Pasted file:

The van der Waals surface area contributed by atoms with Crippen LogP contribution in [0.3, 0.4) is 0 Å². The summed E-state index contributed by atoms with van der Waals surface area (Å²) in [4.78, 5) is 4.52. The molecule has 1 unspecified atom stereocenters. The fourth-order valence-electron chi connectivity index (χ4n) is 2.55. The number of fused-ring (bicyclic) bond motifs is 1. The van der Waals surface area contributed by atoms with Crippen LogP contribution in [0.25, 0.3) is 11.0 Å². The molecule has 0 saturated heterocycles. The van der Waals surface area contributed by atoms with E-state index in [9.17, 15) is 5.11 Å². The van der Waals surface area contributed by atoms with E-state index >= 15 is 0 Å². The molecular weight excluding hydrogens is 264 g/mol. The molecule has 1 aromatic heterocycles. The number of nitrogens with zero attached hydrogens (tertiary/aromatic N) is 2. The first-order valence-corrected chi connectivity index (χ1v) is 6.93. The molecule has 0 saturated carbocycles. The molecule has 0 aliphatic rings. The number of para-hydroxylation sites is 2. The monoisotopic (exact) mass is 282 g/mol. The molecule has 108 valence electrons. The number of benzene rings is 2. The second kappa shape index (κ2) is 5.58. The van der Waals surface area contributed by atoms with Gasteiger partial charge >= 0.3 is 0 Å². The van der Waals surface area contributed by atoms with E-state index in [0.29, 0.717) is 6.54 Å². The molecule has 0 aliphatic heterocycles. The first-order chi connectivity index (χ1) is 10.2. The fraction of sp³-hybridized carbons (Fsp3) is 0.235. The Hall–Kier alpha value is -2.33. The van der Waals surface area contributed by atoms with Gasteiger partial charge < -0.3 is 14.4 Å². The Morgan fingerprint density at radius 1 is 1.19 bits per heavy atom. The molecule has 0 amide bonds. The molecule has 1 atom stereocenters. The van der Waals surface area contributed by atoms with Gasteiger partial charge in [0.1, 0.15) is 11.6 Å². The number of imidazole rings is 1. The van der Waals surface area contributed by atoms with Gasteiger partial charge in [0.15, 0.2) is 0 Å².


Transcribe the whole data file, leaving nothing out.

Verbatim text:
The van der Waals surface area contributed by atoms with Crippen LogP contribution in [0.3, 0.4) is 0 Å². The summed E-state index contributed by atoms with van der Waals surface area (Å²) in [4.78, 5) is 4.52. The molecule has 1 unspecified atom stereocenters. The fourth-order valence-electron chi connectivity index (χ4n) is 2.55. The number of fused-ring (bicyclic) bond motifs is 1. The van der Waals surface area contributed by atoms with Crippen LogP contribution in [0.25, 0.3) is 11.0 Å². The molecule has 0 saturated heterocycles. The van der Waals surface area contributed by atoms with E-state index in [9.17, 15) is 5.11 Å². The van der Waals surface area contributed by atoms with E-state index >= 15 is 0 Å². The molecular weight excluding hydrogens is 264 g/mol. The molecule has 1 aromatic heterocycles. The number of nitrogens with zero attached hydrogens (tertiary/aromatic N) is 2. The first-order valence-corrected chi connectivity index (χ1v) is 6.93. The molecule has 0 saturated carbocycles. The molecule has 0 aliphatic rings. The number of para-hydroxylation sites is 2. The monoisotopic (exact) mass is 282 g/mol. The molecule has 108 valence electrons. The number of benzene rings is 2. The second kappa shape index (κ2) is 5.58. The van der Waals surface area contributed by atoms with Gasteiger partial charge >= 0.3 is 0 Å². The van der Waals surface area contributed by atoms with E-state index in [0.29, 0.717) is 6.54 Å². The molecule has 0 aliphatic heterocycles. The first-order chi connectivity index (χ1) is 10.2. The fraction of sp³-hybridized carbons (Fsp3) is 0.235. The Hall–Kier alpha value is -2.33. The van der Waals surface area contributed by atoms with Gasteiger partial charge < -0.3 is 14.4 Å². The Morgan fingerprint density at radius 1 is 1.19 bits per heavy atom. The molecule has 0 amide bonds. The molecule has 1 atom stereocenters. The van der Waals surface area contributed by atoms with Gasteiger partial charge in [0.1, 0.15) is 11.6 Å². The number of imidazole rings is 1. The van der Waals surface area contributed by atoms with Gasteiger partial charge in [0.15, 0.2) is 0 Å².